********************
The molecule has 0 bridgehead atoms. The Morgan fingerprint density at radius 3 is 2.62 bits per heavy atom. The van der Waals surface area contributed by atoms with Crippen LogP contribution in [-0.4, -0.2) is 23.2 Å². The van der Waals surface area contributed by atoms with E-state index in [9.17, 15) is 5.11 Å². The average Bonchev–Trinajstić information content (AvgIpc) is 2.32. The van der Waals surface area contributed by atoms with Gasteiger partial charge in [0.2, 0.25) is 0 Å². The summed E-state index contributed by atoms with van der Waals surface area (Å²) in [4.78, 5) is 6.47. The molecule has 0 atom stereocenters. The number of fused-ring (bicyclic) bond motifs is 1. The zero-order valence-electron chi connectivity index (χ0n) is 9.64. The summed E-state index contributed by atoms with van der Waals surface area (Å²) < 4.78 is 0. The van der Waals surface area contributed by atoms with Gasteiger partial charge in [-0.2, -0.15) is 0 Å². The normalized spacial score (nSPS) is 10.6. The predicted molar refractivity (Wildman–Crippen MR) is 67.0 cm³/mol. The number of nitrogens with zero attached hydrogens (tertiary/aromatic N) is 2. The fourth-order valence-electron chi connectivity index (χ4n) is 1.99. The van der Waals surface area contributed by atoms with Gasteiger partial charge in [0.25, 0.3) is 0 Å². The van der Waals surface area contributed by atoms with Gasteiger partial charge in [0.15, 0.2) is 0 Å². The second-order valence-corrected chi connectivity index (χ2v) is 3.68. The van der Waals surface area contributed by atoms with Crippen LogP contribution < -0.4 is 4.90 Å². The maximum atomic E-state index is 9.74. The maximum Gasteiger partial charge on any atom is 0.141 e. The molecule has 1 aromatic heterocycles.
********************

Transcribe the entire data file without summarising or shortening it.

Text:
The molecule has 0 bridgehead atoms. The Morgan fingerprint density at radius 3 is 2.62 bits per heavy atom. The van der Waals surface area contributed by atoms with Crippen LogP contribution in [-0.4, -0.2) is 23.2 Å². The van der Waals surface area contributed by atoms with E-state index in [9.17, 15) is 5.11 Å². The average Bonchev–Trinajstić information content (AvgIpc) is 2.32. The van der Waals surface area contributed by atoms with Gasteiger partial charge in [0.2, 0.25) is 0 Å². The summed E-state index contributed by atoms with van der Waals surface area (Å²) in [4.78, 5) is 6.47. The molecule has 0 atom stereocenters. The number of fused-ring (bicyclic) bond motifs is 1. The zero-order valence-electron chi connectivity index (χ0n) is 9.64. The summed E-state index contributed by atoms with van der Waals surface area (Å²) < 4.78 is 0. The van der Waals surface area contributed by atoms with Gasteiger partial charge in [-0.2, -0.15) is 0 Å². The normalized spacial score (nSPS) is 10.6. The predicted molar refractivity (Wildman–Crippen MR) is 67.0 cm³/mol. The number of nitrogens with zero attached hydrogens (tertiary/aromatic N) is 2. The fourth-order valence-electron chi connectivity index (χ4n) is 1.99. The van der Waals surface area contributed by atoms with Gasteiger partial charge in [0.25, 0.3) is 0 Å². The van der Waals surface area contributed by atoms with Gasteiger partial charge in [0.15, 0.2) is 0 Å². The second-order valence-corrected chi connectivity index (χ2v) is 3.68. The van der Waals surface area contributed by atoms with Crippen LogP contribution < -0.4 is 4.90 Å². The maximum atomic E-state index is 9.74. The maximum Gasteiger partial charge on any atom is 0.141 e. The molecule has 1 aromatic heterocycles.